First Advisor

Laurie E. Powers

Date of Publication

Spring 6-5-2013

Document Type


Degree Name

Doctor of Philosophy (Ph.D.) in Social Work and Social Research


Social Work and Social Research




Foster children -- Education -- Social conditions, Children with social disabilities -- Education, Learning disabled children -- Education, Teachers -- Attitudes, Stigma (Social psychology)



Physical Description

1 online resource (xiv, 170 pages)


A large proportion of youth in foster care receive special education services, and poor educational outcomes are one of the most important difficulties facing these youth. One potential risk affecting the low educational achievements of youth in foster care and special education could be teachers' negative and stigmatizing comments toward them. Teachers' negative and stigmatizing comments could have negative effects on youths' behaviors, school attitudes and school performance. Yet, research on the nature and the impact of teachers' negative and stigmatizing comments remains limited.

Based on labeling and attribution theories, this study investigated the nature and impact of teachers' negative and stigmatizing comments on the school performance of 123 youth in foster care and special education. Qualitative analysis of the youths' IEP documents was conducted, along with longitudinal quantitative analysis of the associations of negative and stigmatizing IEP comments and the youths' school attitudes, behavior, and performance.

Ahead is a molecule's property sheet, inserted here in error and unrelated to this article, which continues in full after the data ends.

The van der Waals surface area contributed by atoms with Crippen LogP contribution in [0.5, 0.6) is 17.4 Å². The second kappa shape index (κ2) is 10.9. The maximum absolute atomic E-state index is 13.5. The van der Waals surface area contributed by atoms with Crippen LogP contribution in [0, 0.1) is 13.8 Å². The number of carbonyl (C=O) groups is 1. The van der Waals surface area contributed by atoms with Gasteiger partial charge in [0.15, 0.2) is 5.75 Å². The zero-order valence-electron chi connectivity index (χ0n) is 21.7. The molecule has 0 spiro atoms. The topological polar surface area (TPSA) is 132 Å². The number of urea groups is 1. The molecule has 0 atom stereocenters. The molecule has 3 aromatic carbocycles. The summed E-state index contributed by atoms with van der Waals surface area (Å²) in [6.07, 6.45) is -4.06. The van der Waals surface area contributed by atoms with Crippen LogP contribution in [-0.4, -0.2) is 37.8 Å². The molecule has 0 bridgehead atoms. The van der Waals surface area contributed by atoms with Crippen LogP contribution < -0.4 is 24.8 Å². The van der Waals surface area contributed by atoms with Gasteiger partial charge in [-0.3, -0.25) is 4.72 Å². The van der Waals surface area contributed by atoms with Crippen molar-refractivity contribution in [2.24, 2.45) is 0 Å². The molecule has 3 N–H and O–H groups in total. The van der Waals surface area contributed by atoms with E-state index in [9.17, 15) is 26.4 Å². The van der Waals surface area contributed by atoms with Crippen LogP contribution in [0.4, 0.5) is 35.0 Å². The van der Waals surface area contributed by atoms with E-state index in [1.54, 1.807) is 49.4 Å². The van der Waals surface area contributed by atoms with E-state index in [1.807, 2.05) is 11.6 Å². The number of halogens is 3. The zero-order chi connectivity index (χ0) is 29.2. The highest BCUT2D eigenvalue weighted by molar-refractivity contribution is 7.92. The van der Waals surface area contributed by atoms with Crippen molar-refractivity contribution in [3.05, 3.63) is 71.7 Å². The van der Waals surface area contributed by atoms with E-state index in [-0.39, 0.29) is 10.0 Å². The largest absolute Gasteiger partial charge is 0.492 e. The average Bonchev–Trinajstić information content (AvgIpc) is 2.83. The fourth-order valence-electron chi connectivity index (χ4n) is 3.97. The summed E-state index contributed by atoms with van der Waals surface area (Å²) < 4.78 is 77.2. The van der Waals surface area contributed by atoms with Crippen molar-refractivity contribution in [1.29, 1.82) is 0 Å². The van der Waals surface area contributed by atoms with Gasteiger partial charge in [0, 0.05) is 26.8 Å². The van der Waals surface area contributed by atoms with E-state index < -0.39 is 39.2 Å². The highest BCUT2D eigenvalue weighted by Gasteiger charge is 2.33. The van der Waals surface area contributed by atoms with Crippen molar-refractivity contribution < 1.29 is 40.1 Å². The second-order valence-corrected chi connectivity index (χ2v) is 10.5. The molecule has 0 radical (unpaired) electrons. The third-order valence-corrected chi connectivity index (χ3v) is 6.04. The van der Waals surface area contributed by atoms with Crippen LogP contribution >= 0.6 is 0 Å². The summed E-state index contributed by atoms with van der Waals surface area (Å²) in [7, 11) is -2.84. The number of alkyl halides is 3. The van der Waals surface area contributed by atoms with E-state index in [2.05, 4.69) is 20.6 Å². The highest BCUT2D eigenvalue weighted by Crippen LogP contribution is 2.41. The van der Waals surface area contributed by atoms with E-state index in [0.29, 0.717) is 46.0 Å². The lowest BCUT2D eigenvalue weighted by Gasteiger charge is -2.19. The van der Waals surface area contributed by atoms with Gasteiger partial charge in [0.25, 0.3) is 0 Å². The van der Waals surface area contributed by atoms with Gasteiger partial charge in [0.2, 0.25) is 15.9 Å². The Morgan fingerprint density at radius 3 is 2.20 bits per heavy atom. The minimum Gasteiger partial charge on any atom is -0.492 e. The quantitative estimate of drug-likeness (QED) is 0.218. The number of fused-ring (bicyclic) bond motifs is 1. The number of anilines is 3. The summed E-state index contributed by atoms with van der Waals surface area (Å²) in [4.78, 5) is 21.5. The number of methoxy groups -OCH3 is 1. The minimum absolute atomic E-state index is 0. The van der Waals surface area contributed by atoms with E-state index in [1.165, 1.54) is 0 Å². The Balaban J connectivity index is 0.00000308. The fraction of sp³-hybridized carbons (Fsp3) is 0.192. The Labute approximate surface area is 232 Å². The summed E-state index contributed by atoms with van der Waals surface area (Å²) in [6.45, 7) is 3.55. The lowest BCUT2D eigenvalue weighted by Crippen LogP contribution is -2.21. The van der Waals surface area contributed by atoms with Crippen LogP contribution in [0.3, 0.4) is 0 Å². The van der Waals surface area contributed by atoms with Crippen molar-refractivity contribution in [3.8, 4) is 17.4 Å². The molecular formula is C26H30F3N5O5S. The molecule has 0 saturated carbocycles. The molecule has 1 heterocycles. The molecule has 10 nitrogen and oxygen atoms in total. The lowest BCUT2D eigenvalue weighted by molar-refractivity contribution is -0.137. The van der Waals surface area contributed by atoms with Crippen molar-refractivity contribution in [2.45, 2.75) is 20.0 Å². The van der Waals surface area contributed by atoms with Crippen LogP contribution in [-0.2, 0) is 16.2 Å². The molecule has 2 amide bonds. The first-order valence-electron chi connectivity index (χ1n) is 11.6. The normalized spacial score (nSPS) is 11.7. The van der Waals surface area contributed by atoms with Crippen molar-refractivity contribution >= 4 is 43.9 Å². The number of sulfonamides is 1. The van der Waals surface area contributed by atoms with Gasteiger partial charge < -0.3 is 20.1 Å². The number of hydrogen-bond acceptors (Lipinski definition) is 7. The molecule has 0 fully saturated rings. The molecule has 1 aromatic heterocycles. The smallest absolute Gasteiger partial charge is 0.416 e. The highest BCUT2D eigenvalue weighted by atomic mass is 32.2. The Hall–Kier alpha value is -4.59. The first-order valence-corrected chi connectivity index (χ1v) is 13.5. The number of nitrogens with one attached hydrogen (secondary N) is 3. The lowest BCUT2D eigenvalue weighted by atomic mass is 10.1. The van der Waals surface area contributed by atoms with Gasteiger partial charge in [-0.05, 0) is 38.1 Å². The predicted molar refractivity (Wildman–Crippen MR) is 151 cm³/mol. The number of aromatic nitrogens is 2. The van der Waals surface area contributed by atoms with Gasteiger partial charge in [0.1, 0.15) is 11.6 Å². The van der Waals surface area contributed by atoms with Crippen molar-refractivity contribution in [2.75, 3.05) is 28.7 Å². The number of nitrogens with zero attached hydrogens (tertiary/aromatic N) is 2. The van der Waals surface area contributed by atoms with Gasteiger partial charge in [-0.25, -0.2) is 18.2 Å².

Qualitative findings revealed that almost three-fourths of the IEPs included one or more negative comments, and that a substantial proportion of teachers' negative comments specifically included stigmatizing features that could convey negative attitudes or perceptions about the youth to others, including subjective or judgmental comments, biased reports from other teachers, low expectations, and little attention to context or reason.

Findings from structural equation modeling showed that teachers' negative comments indirectly predicted youths' school absences through a mediational effect of youths' problem behaviors, and the relationship between current and future youth absences was partially mediated through a complex mechanism incorporating both direct and indirect pathways involving youths' school attitudes and problem behaviors. The findings highlight the important predictive and potentially protective roles of teachers' negative comments and youths' school attitudes and problem behaviors on youths' absenteeism.


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